Ten years after my very first field season as an undergraduate, the field season that solidified my love for trout ecology, I have all the data I need for my Ph.D. dissertation. While I’m still working on a side project that occasionally allows me to get my feet wet, the time has finally come to hang up my waders and turn hard-earned data into results.
This is the first summer in that time span that I’ve been home more than away. And, I don’t know how I feel about that. Sure, it’s great buying perishable groceries, taking hot showers, and having a roof over my head. And, I definitely don’t miss the unexplained bruises and deep soreness felt after carrying equipment that was a little too heavy for a little too long. But, I do miss the comradery of being in the field.
For the last ten summers, I’ve put my friends and family aside and welcomed a whole new family into my life. My field family. People who often started as complete strangers, but who quickly learned my favorite foods, my quirky sleep habits, and every one of my pet peeves (including how to push them, when they wanted). Some joined the field family for only a few weeks as temporary technicians. Others were with me for several years and have since become more like members of my real family. From all I learned something, even if just bad habits and the drinking preferences of a retired army vet.
There’s something special about a field family. Field partners see a completely different side of you that many of your closest friends and relatives may never know. I have a hard time describing why there is such a shift in demeanor, but the moment I begin packing the truck things change. It’s a mix of relaxation as you let go of any hopes of cell phone service and internet, but also a black cloud of anxiety as you’re trying to collect as much good data as possible despite constant equipment malfunctions and roadblocks. It doesn’t take long for pleasantries to fall to the wayside, particularly after you haven’t showered in days or seen another person outside of the crew. Everyone is always at some baseline level of exhaustion and frustration, but no one dare complain. Instead, you find laughter. You rib on each other, tell stories, and design elaborate practical jokes. At the end of the day, you squeeze out the last bit of sunshine doing various camp chores, preparing for the next day, and maybe even enjoying a few pages of a book. But, come nightfall, it’s just the crew and a campfire. And, let me tell you, campfire chat gets deep.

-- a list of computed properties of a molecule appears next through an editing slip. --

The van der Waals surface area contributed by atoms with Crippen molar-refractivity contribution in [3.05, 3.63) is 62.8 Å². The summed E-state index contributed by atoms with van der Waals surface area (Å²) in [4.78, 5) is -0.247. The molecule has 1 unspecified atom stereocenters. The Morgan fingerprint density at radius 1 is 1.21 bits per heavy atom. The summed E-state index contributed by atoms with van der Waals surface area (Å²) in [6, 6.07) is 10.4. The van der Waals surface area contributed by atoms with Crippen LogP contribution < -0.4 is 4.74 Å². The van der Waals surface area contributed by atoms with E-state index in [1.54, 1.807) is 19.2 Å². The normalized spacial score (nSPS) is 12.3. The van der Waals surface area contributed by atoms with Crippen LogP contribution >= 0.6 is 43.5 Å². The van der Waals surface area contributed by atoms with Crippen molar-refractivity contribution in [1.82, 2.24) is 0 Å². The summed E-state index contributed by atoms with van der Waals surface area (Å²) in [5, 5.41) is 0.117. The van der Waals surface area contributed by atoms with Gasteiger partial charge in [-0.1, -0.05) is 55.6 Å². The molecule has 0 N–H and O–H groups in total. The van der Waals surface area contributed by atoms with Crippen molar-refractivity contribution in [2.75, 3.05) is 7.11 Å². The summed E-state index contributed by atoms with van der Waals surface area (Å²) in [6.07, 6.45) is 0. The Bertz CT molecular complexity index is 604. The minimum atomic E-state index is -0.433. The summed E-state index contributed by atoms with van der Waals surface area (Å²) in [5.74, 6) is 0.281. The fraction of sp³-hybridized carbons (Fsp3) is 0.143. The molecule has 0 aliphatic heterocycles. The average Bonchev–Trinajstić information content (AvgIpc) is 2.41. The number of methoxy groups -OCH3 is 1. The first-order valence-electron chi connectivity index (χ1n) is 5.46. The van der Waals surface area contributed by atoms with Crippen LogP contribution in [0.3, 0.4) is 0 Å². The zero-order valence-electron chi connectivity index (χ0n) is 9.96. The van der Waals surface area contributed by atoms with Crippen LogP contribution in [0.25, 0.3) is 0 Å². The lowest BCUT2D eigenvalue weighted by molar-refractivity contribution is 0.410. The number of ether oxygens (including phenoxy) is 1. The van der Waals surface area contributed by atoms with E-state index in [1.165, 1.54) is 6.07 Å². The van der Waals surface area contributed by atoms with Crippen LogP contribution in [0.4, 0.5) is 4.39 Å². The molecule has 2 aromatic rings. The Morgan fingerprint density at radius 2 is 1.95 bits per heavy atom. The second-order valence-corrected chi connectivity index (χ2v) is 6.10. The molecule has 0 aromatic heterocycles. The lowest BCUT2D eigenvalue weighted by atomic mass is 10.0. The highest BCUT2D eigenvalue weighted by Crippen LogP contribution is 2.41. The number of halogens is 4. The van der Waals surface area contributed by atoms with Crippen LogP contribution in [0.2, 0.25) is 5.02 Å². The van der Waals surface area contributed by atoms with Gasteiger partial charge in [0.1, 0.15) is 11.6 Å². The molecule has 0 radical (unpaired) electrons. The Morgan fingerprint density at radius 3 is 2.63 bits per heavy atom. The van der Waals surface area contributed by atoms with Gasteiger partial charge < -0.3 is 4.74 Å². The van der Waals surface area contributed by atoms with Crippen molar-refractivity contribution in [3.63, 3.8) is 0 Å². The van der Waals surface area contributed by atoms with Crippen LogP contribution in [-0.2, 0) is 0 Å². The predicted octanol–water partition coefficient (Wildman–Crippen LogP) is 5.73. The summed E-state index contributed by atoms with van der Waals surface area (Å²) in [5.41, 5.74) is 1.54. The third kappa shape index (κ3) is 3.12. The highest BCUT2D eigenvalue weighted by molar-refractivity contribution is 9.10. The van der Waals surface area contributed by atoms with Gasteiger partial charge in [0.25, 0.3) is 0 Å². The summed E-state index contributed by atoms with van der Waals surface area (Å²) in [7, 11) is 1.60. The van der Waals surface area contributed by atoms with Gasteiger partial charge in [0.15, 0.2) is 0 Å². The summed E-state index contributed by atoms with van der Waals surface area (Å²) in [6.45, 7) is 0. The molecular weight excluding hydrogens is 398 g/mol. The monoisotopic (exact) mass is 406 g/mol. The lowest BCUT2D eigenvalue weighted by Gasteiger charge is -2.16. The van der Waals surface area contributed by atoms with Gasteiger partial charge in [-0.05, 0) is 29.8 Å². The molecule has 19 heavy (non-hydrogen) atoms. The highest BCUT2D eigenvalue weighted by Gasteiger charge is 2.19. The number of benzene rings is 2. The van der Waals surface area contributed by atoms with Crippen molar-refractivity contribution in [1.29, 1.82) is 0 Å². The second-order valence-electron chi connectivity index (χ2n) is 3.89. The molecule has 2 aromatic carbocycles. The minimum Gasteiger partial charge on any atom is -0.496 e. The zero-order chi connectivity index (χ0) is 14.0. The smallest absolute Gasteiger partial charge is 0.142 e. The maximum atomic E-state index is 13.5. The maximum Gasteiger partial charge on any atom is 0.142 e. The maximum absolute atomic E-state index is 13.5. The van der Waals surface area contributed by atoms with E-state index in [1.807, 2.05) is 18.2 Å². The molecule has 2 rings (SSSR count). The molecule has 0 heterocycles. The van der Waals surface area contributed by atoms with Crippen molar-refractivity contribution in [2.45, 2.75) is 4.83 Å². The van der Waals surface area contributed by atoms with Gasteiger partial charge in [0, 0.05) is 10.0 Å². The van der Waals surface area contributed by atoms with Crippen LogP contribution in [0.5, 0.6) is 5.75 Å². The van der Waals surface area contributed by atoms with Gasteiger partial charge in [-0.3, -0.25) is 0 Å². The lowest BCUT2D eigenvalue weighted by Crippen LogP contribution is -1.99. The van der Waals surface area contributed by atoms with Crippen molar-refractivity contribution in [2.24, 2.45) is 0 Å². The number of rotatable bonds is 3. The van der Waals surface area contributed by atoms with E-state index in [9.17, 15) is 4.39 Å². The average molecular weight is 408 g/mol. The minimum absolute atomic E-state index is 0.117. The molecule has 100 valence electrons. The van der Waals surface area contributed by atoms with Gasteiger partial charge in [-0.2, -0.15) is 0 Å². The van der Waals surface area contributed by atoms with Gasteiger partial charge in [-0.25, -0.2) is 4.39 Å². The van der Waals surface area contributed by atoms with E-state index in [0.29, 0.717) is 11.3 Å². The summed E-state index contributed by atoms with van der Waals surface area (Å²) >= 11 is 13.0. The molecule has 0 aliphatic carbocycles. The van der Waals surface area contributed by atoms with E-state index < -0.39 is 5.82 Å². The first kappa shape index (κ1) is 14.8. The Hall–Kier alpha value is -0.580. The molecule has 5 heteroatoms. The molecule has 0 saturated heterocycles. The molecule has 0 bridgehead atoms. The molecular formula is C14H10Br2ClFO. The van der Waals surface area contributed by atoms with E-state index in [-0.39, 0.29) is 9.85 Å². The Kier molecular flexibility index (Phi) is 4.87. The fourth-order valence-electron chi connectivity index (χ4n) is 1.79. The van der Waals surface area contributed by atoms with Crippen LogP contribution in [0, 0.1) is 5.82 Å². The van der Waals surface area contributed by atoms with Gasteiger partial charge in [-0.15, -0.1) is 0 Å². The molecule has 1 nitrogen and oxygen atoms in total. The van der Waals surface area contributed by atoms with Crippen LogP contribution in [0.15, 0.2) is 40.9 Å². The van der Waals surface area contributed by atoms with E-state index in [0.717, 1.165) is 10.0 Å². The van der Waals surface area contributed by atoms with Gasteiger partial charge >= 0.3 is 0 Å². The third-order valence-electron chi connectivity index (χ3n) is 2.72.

You spend a lot of time, celebrate a lot of holidays, and share a lot of experiences with your field crew. As a result, you’ll form a lot of memories with those people that only they will understand. A Corey Smith song playing while you’re driving around the backwoods of Virginia on a foggy evening. A YouTube video of movie outtakes from This Is 40. “Feesh, feesh.” Basement felonies. Fajitas. I can tell you the story behind every one of those, but it’s just not the same.
Nostalgia aside, field partners are also people who you blindly trust to keep you safe. Entering into a field family is an unspoken pact that you will have the other person’s back at all times. And, you take it seriously. Great data can’t be collected when fearing for your safety. Unfortunately, one of the toughest lessons every biologist must learn is where the fine line is between “probably safe” and “that was really, really stupid.” While young scientists dance back and forth around the line often, I don’t think you ever truly learn to not cross it. So, the best you can do is trust that someone won’t put you into the stupid category too often, and will be able to safely get you out when they do. If you can find that level of trust, you’re guaranteed a great friendship. And, nothing will bring you closer than having to test it. Close calls are harrowing experiences, but make for great stories for many years to come.
Even when you’re not pushing the limits, accidents happen and the only way to recover is to come together. I tore my ACL walking next to a stream, and then refused surgery for over a year until my field seasons were complete. I could do that because I am insanely stubborn, but also because I knew my field partner would pick up my slack. He became the defacto person to hike the furthest, carry the most weight, and even support me when my knee starting popping out under the force from high velocity stream flows. Why? Because he’s a great person, but also because we shared a common goal. We needed the data. There’s something special about being part of a large crew that is willing to do whatever it takes to accomplish the goals and see each other succeed.
So, yea, I’m excited that I can see a small light flickering at the end of the tunnel. But, you’ll have to excuse me if I’m feeling just a little sad to be entering into this next stage of my degree. The work may be mentally and physically exhausting, but many of my fondest memories and greatest achievements where made while in the stream with my field family.